Above, from top: Discreet signage at Flanelles. In the lobby. An honour bar with a decent selection. An in-suite panama hat for loans. Upright piano in the breakfast room. The salt room. Flanelles’ breakfast set-up. The breakfast room. Splashing out in the Atelier suite at Flanelles.


Designers Laurent and Laurence have made certain you enjoy the fresh air of Paris through windows that really open and are garlanded by soothing grey flannel curtains. Their high-lighting IQ is present everywhere. Tired of loud, repetitive marketing messages on your flat screen television? Flanelles has chic art photography for its in-room screen saver, as if you lived in the studio of Atget, Doisneau or Cartier-Bresson. Are you ethically opposed to those single-use plastic packaged amenities? This establishment offers generous vessels of sustainable French products by Prescriptives—the first hotel to collaborate with the respected organic brand.

Why not splurge and book the Atelier suite, priced at about €450 a night? Climb its discreet staircase off the lobby and you’re transported into a skylit 29 m² pied-a-terre with gas fireplace, two-person rain shower and loaner Panama hat ideal for strolling. After all, luxury is about the freedom to be your own self, and this little gem of a hotel successfully encourages that reality.


Above, from top: Jean Louis La Nuit’s pop-up entrance. Trousers at Jean Louis La Nuit. Fashionable shirts. Jean Louis La Nuit’s own microbrew bar. Proprietor Lucille ‘Lulu’ Clergerie. Photographer Paula Sweet at Jean Louis La Nuit.


Pop-up stores regularly appear on all sides in Paris. The decidedly edgy Jean Louis La Nuit at 66, rue Jean-Jacques Rousseau has some crazy fashion and design collaborations on display. The physical store, housed in a subterranean cavern, features its own DJ and custom microbrew bar. You can get the store’s own app, sip its branded beer, read its branded comic and eshop from its scannable pages, and attend themed after-hours activations populated by young architects, authors and studios. Proprietor Lucille ‘Lulu’ Clergerie presides over a futuristic Orange mécanique-type space with a pulsing heartbeat, open Wednesday through Saturday.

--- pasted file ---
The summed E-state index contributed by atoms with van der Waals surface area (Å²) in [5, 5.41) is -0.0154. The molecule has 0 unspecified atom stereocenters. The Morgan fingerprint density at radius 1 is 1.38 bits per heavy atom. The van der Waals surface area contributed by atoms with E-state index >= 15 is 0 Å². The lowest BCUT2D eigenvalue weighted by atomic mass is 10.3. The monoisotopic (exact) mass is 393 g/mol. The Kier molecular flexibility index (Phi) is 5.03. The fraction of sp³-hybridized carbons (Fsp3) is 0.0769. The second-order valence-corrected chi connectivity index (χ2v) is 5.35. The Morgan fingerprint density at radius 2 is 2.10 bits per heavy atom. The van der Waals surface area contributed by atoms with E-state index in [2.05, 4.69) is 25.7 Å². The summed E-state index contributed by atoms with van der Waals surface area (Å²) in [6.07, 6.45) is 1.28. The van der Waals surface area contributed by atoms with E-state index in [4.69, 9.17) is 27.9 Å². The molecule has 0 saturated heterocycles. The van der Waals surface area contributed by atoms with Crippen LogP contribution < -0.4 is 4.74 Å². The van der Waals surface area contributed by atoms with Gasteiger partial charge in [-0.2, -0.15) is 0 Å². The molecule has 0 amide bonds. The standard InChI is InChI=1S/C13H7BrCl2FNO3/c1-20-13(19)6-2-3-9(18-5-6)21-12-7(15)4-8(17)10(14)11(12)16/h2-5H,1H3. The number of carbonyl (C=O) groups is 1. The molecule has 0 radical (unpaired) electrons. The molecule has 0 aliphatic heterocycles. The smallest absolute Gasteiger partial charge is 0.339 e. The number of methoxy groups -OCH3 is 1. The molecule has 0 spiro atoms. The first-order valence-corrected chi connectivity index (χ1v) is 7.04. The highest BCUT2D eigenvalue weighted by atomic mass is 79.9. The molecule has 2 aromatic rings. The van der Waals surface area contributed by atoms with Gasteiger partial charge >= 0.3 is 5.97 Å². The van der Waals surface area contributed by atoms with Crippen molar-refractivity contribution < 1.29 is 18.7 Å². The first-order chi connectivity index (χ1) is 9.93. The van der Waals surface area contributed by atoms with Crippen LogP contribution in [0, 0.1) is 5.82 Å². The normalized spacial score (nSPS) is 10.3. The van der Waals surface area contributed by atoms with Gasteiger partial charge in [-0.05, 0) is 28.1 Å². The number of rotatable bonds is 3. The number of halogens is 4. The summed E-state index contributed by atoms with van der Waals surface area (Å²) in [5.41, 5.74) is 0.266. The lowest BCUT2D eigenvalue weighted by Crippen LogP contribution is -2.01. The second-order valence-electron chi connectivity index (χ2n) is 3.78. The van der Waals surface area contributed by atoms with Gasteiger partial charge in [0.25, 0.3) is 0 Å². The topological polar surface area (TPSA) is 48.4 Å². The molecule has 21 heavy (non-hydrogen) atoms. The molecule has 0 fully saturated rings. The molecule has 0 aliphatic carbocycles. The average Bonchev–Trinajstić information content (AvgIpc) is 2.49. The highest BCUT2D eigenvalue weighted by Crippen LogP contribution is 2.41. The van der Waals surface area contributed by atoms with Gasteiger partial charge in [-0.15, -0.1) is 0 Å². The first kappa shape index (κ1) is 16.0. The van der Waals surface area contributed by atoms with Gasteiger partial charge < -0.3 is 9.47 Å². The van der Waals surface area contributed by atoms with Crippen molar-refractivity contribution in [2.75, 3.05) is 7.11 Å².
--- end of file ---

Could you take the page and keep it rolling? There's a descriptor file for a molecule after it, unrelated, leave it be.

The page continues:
A lot of groundbreaking style ideas get packed into the pages of Take care i.l.y magazine, the brainchild of Aurore Mercadé. The biannual French–English publication aims to create a research space around fashion. It bills itself as transdisciplinary, and invites artists, authors, journalists, sociologists and researchers to collaborate. Is the wind blowing this direction?

More good news regarding Tutto Ponti, the astounding must-see Gio Ponti retrospective, whose run has been extended. This exhibit of Ponti’s work in ceramics, glass, furniture, lighting, architecture and even ocean liners is well worth your attention. At the west end of the Louvre, the Museum of Decorative Arts, 107–11, rue de Rivoli, 75001 Paris, now on display until May 5, 2019.

We’re pleased to announce publication of Scarabocchi by Mattia Bonetti, a book of always-surprising scribblings by the enigmatic Swiss designer who lives and works in Paris.

Also, my article ‘What is a European?’ has just appeared in French in the journal Médium, no. 58–59, janvier-juin 2019, edited by Régis Debray. An astute, witty and fun translation by Pierre d’Huy. If you want to read the original English text, visit in the ‘Rhetoric’ section. •


Above, from top: Aurore Mercadé and her Take care i.l.y magazine. Bookcase by Gio Ponti. Circular table by Gio Ponti. Another table by Gio Ponti. Mattia Bonetti’s Scarabocchi and the author’s piece, ‘Comment peut-on ëtre européen?’, as translated by Pierre d’Huy, in the current issue of Médium.